One of these days it’s going to stop snowing so we can start gardening. If you’re a gardener in the Rocky Mountain region, you know how challenging gardening can be. After all, it was 60 degrees yesterday and 29 degrees today. That’s a shock to plants and gardeners alike.
Here are some of my top tips for Mountain Region gardeners from my Creative Ideas Team blog.
Easy Gardening Tips for how to:
45 timely tips for what to do in your garden, from March through December.
If your garden is lacking spring color, you need to make a list of these spring-blooming bulbs that are perfect for fall planting.
The new gardening catalog from Territorial Seed Company is about twice the size of other seed catalogs.
I’ve written about Territorial Seed Company in the past and have placed orders with them. But the company’s garden seed, plants and supply catalog for spring 2013 is something special.
This catalog is huge and features 240 new gardening products for 2013.
Territorial Seed, located in Cottage Grove, Ore., was the first mail order catalog to offer the Mighty ‘Mato grafted tomatoes after trialing them in its gardens.
Gardeners responded to the superhero status of the Mighty ‘Mato and Territorial Seed sold out most varieties last season. The double variety (‘Sungold’ and ‘Sweet Million’) was especially popular with gardeners who wanted to grow two flavorful cherry tomatoes on one plant.
Grafted vegetables are included in the 2013 catalog including grafted peppers. One eggplant variety, ‘Rosa Bianca’ is also in the catalog.
All the grafted vegetables are grafted by hand.
Jung Seeds & Plants, based in Randolph, Wis., is a is a family-owned business that has offered gardeners quality products since 1907.
The annual Jung Seeds & Plants home gardening catalog is one I always look forward to reading.
This catalog features, vegetables and flowers, seeds and bulbs, fruit and all kinds of gardening supplies. It is loaded with great gardening gear from cover to cover.
It’s also entertaining to read all of the descriptions. I’d love to meet whoever wrote the description for the ‘Super Freak Hybrid’ pumpkins or the ‘Red Warty Thing’ winter squash.
Every page is loaded with clever narratives about the company’s vast amount of offerings.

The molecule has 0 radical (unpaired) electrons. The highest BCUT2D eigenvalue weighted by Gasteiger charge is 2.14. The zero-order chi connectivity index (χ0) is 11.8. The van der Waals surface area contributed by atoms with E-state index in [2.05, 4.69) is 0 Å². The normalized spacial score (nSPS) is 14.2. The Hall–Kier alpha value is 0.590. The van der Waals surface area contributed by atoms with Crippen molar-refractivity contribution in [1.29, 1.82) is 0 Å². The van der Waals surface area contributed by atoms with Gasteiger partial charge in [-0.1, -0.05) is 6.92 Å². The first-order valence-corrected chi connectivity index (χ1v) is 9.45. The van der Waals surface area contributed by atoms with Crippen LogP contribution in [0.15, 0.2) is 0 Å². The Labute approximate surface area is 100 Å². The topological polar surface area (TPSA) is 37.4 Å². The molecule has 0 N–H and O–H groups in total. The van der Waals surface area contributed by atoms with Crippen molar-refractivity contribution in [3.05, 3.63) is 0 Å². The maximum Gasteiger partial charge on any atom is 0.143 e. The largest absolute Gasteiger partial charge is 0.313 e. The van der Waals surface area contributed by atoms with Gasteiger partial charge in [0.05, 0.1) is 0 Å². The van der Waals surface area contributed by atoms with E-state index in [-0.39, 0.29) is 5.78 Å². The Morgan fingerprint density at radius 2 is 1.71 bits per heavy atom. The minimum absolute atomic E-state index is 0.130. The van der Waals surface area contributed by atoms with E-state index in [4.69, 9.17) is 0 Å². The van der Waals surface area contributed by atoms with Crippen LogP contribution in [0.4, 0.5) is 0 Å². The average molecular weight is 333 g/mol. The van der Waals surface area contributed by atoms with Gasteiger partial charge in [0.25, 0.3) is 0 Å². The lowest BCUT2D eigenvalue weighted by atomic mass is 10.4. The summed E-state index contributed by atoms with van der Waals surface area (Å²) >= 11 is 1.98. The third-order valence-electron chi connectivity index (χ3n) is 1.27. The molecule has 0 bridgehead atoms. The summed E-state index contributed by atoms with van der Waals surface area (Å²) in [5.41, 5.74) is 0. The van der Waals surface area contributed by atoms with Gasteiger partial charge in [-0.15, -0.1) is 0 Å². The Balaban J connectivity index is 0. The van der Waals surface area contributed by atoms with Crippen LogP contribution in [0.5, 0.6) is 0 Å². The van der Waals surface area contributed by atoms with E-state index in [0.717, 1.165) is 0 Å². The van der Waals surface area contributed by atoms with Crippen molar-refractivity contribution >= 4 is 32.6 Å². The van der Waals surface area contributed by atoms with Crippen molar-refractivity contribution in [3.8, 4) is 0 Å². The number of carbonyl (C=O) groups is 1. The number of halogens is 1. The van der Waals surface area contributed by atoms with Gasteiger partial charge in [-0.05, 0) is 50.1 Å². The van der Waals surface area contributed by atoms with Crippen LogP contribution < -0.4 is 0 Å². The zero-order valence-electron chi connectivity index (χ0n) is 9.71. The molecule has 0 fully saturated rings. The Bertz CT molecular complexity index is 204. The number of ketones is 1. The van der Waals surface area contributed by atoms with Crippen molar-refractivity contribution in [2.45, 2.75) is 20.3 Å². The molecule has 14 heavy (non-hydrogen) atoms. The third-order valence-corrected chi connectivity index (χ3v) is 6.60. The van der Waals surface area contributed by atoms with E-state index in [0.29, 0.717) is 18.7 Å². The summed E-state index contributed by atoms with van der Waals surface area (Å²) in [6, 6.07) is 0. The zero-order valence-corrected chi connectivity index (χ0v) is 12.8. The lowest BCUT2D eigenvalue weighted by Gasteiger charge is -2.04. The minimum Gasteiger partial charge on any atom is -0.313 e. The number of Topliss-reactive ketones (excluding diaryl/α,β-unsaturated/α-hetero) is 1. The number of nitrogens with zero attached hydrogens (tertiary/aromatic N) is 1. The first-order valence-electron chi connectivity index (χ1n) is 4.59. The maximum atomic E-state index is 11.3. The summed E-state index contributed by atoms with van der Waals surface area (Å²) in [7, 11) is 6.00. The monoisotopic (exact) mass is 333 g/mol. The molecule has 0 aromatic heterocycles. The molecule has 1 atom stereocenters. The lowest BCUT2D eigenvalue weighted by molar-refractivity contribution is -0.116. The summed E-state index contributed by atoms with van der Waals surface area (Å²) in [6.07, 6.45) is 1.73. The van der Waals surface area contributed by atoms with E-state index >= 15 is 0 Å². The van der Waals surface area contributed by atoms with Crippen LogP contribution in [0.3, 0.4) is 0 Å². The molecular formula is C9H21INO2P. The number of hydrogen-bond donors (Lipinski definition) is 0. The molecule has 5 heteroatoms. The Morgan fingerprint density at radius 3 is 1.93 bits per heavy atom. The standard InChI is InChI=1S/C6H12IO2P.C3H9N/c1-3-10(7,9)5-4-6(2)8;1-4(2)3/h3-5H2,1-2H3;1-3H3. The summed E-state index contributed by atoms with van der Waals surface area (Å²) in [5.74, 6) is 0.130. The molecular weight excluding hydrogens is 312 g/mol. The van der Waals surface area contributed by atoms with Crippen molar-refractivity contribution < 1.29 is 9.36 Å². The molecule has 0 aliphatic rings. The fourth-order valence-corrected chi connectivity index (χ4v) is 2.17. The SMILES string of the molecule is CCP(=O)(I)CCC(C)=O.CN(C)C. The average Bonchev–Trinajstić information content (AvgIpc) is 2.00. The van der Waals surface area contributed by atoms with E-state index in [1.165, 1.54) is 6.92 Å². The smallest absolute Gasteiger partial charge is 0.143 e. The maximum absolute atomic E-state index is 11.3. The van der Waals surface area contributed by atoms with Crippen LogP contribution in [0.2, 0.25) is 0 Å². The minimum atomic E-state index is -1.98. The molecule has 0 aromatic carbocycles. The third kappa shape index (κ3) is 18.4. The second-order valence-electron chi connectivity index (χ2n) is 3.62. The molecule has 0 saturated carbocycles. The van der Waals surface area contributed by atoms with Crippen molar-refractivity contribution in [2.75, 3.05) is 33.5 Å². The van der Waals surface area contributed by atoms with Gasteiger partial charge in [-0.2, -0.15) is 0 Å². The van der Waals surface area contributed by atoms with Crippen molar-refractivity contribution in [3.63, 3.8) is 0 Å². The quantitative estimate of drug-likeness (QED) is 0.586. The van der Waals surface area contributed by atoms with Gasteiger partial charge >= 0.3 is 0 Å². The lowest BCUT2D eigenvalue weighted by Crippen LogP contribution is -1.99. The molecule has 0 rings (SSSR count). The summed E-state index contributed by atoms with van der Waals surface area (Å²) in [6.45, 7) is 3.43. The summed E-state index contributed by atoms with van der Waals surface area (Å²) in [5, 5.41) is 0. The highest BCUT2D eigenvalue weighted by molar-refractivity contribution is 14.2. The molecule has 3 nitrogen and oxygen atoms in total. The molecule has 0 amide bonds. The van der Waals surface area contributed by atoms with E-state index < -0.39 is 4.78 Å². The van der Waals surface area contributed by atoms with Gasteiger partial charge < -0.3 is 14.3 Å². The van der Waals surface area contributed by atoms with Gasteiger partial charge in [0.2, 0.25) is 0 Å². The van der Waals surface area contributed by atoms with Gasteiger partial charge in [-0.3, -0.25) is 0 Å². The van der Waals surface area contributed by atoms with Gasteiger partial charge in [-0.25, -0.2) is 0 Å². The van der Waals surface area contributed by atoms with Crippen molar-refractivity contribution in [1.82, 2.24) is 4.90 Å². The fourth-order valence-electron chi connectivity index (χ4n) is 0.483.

Family owned and operated for 106 years, Jung’s searches for the kinds of seeds and plants that gardeners like to grow.
There are plenty of old favorites, Jung Exclusives, Jung Top Picks and new introductions, too.
Renee’s Garden is introducing a new range of organic seed for the 2013 gardening season.
This year Renee’s has added a complete range of USDA Certified Organic vegetable and herb seeds.
Some of new line include heirlooms like ‘Chioggia’ beets, ‘Royalty Purple Pod’ bush beans, ‘Jade Green’ container lettuce, ‘Marvel Stripe’ bicolor tomato and much more. The complete line is featured in the online catalog.
As with all of the vegetable, herb and flower seeds offered by Renee’s Garden, the organics were selected after testing them in her own trial gardens. Detailed instructions for planting and growing are included on every packet.
Years ago when I first heard about Renee’s Garden, I had an image of a gifted gardener named Renee starting a specialty seed business selling based on the plants grown in her own garden.
If it’s January, it’s time for the new seed catalogs to come rolling in.
As a gardener, it has to be one of my favorite times of the year because each catalog holds the promise of warm spring days and bountiful summer harvests.
So many seeds, sow little time.
There are hundreds of new annuals, perennials, fruits and vegetables just waiting to be be purchased and planted.
I’ve taken a look at what’s in store for the 2013 gardening season and I’m amazed at what I’ve seen. There are more interesting choices for gardeners than ever before:
New sunflowers that will knock your socks off.
Sweet corn for container growing.
Gorgeous pink-and-rose colored petunias with 3″ blooms.
Personal sized melons.
Two-pound tomatoes bred for making sauce.